Why wont JIRA automatically start (after download/purchase) with a bunch of plugins installed?
I'm not refering to those plugins of Atlassian, but those of the marketplace.
There are many plugins which are very good and almost everyone who uses it recommendates it.
So my question is: Why aren't those (extra) plugins not installed by default in JIRA?
Not everyone needs it, yes, but I think most people won't use it (or search for it), if it isn't pre-installed.
I think it will be for a lot of people handy when some plugins are already installed.
And some plugins are so obvious or necessary, I'm wondering why those aren't pre-installed after download? (Or even better, Atlassian makes the features themself, so the plugins are useless.)
Atlassian only includes their own plugins in their products, and I imagine there are some legal and/or support challenges involved in pulling in 3rd party plugins - you will find most of the marketplace plugins are not theirs, and so they won't be distributed.
There are some plugins Atlassian own that could go in, but I can't think of any that are widely used enough to justify the additional bloat (if only 1/10th of your user base uses plugin X, why inflict it on the other 9/10ths?)
Some plugins are absorbed by Atlassian though. If you want some examples, look at the history of Agile, Service Desk, the "labels" field and the audit functions added to 6.2+
This is exactly why there's a marketplace - so you can add third party plugins when you need them.
Well, I'm not going to say money isn't one of the reasons - third party plugin writers often charge, so if their plugins were added to the core, Atlassian would have to increase the charges to cover that
That's pretty much unacceptable for smaller users, and an unncessesary cost for everyone who doesn't ever use the functions.
The main reasons are legal, support and bloating of the installation (I'd actually like to see more of it cut out and distributed with fewer plugins, to lower the bloating). But money is a factor as well.
Isn't money always a factor? Even when it isn't, then it's specially one! :p
I'm working on JIRA 4.2.
So some stuff thats implemented or extended with plugins in the 6+ versions, aren't available in the 4.2, so we have to code it. :(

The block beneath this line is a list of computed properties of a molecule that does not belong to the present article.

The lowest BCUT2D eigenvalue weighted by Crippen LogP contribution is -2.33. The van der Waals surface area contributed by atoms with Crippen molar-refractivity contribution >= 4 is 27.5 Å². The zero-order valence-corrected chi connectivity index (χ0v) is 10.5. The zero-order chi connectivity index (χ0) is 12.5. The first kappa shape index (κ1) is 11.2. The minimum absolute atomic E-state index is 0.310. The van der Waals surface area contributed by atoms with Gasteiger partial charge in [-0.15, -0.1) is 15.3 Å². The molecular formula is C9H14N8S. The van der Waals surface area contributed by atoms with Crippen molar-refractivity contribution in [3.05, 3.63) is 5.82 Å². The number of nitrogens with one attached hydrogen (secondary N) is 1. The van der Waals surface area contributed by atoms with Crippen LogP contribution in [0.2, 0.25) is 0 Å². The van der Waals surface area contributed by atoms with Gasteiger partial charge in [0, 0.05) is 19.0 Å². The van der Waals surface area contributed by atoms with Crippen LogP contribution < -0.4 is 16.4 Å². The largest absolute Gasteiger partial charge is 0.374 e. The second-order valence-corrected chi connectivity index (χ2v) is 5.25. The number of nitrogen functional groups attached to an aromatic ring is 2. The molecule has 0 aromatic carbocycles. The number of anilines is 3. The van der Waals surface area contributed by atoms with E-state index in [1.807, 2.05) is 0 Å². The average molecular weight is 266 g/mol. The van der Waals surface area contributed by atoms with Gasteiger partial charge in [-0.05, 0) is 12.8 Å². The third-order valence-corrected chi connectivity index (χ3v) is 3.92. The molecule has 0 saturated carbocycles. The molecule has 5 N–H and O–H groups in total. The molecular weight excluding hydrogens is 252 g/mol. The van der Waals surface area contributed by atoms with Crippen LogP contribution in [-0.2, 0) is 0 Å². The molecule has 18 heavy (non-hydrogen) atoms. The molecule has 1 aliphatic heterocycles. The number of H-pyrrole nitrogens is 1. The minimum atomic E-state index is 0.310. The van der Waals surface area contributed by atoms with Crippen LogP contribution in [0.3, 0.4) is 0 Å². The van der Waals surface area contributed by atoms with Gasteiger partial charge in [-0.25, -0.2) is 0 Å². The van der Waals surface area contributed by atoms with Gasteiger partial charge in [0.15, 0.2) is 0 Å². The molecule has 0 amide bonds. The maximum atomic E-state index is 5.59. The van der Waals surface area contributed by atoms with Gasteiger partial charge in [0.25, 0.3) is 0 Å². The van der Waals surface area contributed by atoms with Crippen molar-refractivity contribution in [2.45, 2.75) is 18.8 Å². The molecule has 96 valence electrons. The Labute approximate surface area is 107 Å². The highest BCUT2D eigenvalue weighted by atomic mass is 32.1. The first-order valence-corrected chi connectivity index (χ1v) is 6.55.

That was basically the reason why I asked this question.
Ty folks! :D
Actually, in a lot of cases, I doubt it's the money at all. Some very popular plugins are free. They're still not distributed, even though they're free, so it's not the money in those cases.
I am curious too - as Sven asks - why don't you upgrade instead of trying to duplicate functionality at great expense?
(The (pure curiousity) suggest you are a woman, the name however not :p))
We currently work on the 4.2 version.
We are using a 6 version for testing atm.
Problem is also JIRA isn't the only system we have. We use synchronizers to keep our local, own system up to date with JIRA.
So those synchronizers are going to be updated to work for the 6 version.
Think we will stick to the official path and don't mess (read: screw) stuff up...
I now have read and found a lot of usefell stuff about JIRA 6+, I would certainly upgrade.
However we aren't a new company, - and I'm not the CEO (yet)- so we will have to stick for the moment with the 4.2 version.
I've never seen curiosity as a gender related trait.
I don't see why there's any need to spend lots of time and money wrting stuff you're going to throw away when you upgrade, and there's no sane business reason here to stay on 4.2. I'd talk to your manager and point out the differences between planning upgrading frst or last. Sticking with 4.2 is going to cost yo a lot more in the long run.
I’m a designer on the Jira team. For a long time, I’ve fielded questions from other designers about how they should be using Jira Software with their design team. I’ve also heard feedback from other ...
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